New Sarasota charter school is expected to open in August 2019 and plans to serve 288 students in grades K-5

Historic ground was broken Tuesday night in Sarasota County when School Board members approved a new charter school that will provide dual-language immersive instruction to elementary school students in Spanish and English.

Dreamers Academy is set to open in August 2019 and will enroll about 288 students in kindergarten through fifth grade in its first year, according to its application. The school plans to use the two-way immersion model and teach classes to English-speaking and Spanish-speaking students in both Spanish and English, eventually teaching students to be fluent in both languages.

Dreamers Academy was approved in a 4-1 vote, with School Board member Eric Robinson as the only no vote, citing concerns with the curriculum.

The school is a decidedly local institution, spearheaded by Sarasota couple Thomas and Geri Chaffee with a governing board of local education experts, including Sarasota Military Academy founder Dan Kennedy and retired Sarasota County Schools deputy chief financial officer Al Weidner.

Geri Chaffee first noted the need for a dual-language school after volunteering with Tuttle Elementary students who spoke Spanish as a first language and were still learning English. Her own family has roots in Argentina and she lived in Puerto Rico, so Chaffee began to notice that students who could communicate well with her in Spanish were often struggling to perform academically in English. 

"I started working with these kids and I kept saying, 'We need to do something,'" Chaffee said. "These kids are falling behind and they are really smart in Spanish."

Chaffee began to do some research with her husband and found dual-language programs across the country and in the state of Florida, including Broward County and Palm Beach County schools. She felt this was a model that needed to be considered in Sarasota County.

"When we saw that there was a little bit of a deficit in the way kids learn and that we were not reaching a large percentage of our population, we started searching for: What can we do differently? That's when we came upon dual language," Chaffee said. "It's nothing new and the biggest thing about dual language is that it closes the achievement gap."

The achievement gap is a known phenomenon in Sarasota County Schools and schools across the state. Students learning English are among the groups that struggle to measure up to their peers academically. In 2018, 69 percent of Sarasota's non-English language learners in grades three through 10 scored proficiently on the state's reading test, while only 34 percent of students learning English received the same score.

During Tuesday's Board Meeting, coming off of hours of public comment over the district's new gender guidelines, School Board members were largely positive about Dreamers Academy's program. The school received high marks of 100 percent from the Charter Review Committee in all but one category, the educational plan, which received a score of 67 percent meets needs and 33 percent partially meets the needs established by the committee. Committee members were particularly concerned about the division of Spanish-language to English-language instruction, which they said fell between 80 to 90 percent Spanish and 10 to 20 percent English.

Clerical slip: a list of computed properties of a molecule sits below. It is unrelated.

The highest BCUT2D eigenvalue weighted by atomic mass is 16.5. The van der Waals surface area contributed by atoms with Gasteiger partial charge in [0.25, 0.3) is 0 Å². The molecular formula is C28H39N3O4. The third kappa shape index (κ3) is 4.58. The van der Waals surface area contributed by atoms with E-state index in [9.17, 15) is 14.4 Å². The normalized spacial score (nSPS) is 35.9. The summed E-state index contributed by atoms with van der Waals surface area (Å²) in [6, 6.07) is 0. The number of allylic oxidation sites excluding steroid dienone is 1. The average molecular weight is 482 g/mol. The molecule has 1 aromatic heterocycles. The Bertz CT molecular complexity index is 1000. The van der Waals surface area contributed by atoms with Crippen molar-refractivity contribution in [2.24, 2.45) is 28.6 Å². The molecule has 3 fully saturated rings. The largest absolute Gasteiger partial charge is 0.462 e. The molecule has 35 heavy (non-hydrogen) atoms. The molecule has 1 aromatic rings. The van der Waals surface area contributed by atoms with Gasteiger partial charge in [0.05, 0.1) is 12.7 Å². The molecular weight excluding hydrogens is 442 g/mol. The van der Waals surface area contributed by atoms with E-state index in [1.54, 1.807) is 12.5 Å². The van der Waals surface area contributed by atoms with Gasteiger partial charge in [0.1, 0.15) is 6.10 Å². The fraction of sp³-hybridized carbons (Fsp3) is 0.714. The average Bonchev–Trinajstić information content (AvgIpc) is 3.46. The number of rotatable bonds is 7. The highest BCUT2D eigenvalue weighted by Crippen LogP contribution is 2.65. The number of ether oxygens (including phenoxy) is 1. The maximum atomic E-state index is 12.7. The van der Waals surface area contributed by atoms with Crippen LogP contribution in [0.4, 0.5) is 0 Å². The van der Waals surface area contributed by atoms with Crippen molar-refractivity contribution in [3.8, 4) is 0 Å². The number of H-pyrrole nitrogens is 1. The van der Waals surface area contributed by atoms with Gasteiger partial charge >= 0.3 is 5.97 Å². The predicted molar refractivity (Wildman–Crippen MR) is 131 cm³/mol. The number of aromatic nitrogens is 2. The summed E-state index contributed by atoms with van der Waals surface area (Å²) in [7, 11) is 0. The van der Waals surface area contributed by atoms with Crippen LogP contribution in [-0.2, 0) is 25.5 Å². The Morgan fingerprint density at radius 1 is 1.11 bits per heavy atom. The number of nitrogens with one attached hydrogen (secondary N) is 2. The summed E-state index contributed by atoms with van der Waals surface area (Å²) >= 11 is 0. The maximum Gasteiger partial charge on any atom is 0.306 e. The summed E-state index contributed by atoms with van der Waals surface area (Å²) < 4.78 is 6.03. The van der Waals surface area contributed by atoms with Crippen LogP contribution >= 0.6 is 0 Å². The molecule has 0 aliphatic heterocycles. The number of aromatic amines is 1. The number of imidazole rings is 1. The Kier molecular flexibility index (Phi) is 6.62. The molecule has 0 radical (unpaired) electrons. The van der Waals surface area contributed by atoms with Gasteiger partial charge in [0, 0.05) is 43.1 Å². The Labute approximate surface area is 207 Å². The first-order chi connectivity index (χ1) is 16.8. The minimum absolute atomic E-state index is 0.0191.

Robinson cited that same reason during his no vote.

"My issue has to do with the curriculum. I still don't feel comfortable," Robinson said. "Staff brought it up at the Charter Review Committee about kids who have to pass their third-grade Florida Standards Assessment in English and not getting enough time during those periods dedicated to reading in English."

But School Board member Shirley Brown countered that, noting that the charter school was addressing a population of students who needed improvement.

"There is a difference of opinion on whether this will work or not, but I have to look at our numbers and our numbers say that maybe we could be doing better," Brown said. "This is an idea that may do better for us."

The school's approval is a long time coming for the Chaffees, who began talks with the district nearly a year and a half ago. They initially applied for a charter in the spring of 2018 but district officials advised them to amend their original application to have a better chance of approval. 

Perhaps one of the school's biggest supporters was Superintendent Todd Bowden, who personally told the Chaffees to resubmit their application, he said at an October workshop.

"As we went through the process, we reached the point at which I called Geri Chaffee and said, 'What I don't want to do is put the board in a position where they have to choose between a flawed application and a group of people they think very highly of,'" Bowden said. "Withdraw your application and fix the application so that it better represents the intent of your group."

Dreamers Academy is the second charter school to be approved by the School Board this year after State College of Florida, Manatee-Sarasota's Venice collegiate high school in early August.